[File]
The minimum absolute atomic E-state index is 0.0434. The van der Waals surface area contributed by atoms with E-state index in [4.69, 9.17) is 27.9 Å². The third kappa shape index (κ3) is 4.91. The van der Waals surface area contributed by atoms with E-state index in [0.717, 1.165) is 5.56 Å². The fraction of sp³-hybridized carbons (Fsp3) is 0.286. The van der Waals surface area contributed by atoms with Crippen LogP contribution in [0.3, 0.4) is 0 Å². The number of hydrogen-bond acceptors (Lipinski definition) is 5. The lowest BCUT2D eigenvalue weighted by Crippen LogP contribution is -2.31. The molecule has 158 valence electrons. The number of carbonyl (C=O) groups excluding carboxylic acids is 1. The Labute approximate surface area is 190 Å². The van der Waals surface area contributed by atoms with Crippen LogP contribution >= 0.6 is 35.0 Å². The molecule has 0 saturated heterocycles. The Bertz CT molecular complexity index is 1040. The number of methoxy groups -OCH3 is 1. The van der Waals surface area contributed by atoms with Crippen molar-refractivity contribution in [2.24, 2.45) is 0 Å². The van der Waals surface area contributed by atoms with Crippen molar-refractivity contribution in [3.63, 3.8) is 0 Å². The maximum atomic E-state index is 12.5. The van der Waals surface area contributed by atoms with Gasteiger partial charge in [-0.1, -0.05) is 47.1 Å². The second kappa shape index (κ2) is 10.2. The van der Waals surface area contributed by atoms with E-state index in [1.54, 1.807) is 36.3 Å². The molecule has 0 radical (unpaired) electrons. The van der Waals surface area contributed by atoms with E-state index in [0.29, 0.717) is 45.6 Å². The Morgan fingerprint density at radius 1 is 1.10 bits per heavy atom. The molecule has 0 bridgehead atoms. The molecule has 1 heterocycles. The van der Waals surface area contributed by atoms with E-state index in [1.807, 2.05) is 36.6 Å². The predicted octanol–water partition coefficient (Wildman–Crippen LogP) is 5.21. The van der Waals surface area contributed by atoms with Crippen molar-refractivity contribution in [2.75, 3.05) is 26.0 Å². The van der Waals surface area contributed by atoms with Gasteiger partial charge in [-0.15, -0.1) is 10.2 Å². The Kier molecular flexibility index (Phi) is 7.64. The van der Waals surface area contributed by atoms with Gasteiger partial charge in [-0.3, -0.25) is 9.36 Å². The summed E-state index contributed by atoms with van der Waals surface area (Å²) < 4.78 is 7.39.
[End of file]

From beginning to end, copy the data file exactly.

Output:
The minimum absolute atomic E-state index is 0.0434. The van der Waals surface area contributed by atoms with E-state index in [4.69, 9.17) is 27.9 Å². The third kappa shape index (κ3) is 4.91. The van der Waals surface area contributed by atoms with E-state index in [0.717, 1.165) is 5.56 Å². The fraction of sp³-hybridized carbons (Fsp3) is 0.286. The van der Waals surface area contributed by atoms with Crippen LogP contribution in [0.3, 0.4) is 0 Å². The number of hydrogen-bond acceptors (Lipinski definition) is 5. The lowest BCUT2D eigenvalue weighted by Crippen LogP contribution is -2.31. The molecule has 158 valence electrons. The number of carbonyl (C=O) groups excluding carboxylic acids is 1. The Labute approximate surface area is 190 Å². The van der Waals surface area contributed by atoms with Crippen LogP contribution >= 0.6 is 35.0 Å². The molecule has 0 saturated heterocycles. The Bertz CT molecular complexity index is 1040. The number of methoxy groups -OCH3 is 1. The van der Waals surface area contributed by atoms with Crippen molar-refractivity contribution in [2.24, 2.45) is 0 Å². The van der Waals surface area contributed by atoms with Crippen molar-refractivity contribution in [3.63, 3.8) is 0 Å². The maximum atomic E-state index is 12.5. The van der Waals surface area contributed by atoms with Gasteiger partial charge in [-0.1, -0.05) is 47.1 Å². The second kappa shape index (κ2) is 10.2. The van der Waals surface area contributed by atoms with E-state index in [1.54, 1.807) is 36.3 Å². The molecule has 0 radical (unpaired) electrons. The van der Waals surface area contributed by atoms with E-state index in [0.29, 0.717) is 45.6 Å². The Morgan fingerprint density at radius 1 is 1.10 bits per heavy atom. The molecule has 0 bridgehead atoms. The molecule has 1 heterocycles. The van der Waals surface area contributed by atoms with E-state index in [1.807, 2.05) is 36.6 Å². The predicted octanol–water partition coefficient (Wildman–Crippen LogP) is 5.21. The van der Waals surface area contributed by atoms with Crippen molar-refractivity contribution in [2.75, 3.05) is 26.0 Å². The van der Waals surface area contributed by atoms with Gasteiger partial charge in [-0.15, -0.1) is 10.2 Å². The Kier molecular flexibility index (Phi) is 7.64. The van der Waals surface area contributed by atoms with Gasteiger partial charge in [-0.3, -0.25) is 9.36 Å². The summed E-state index contributed by atoms with van der Waals surface area (Å²) < 4.78 is 7.39.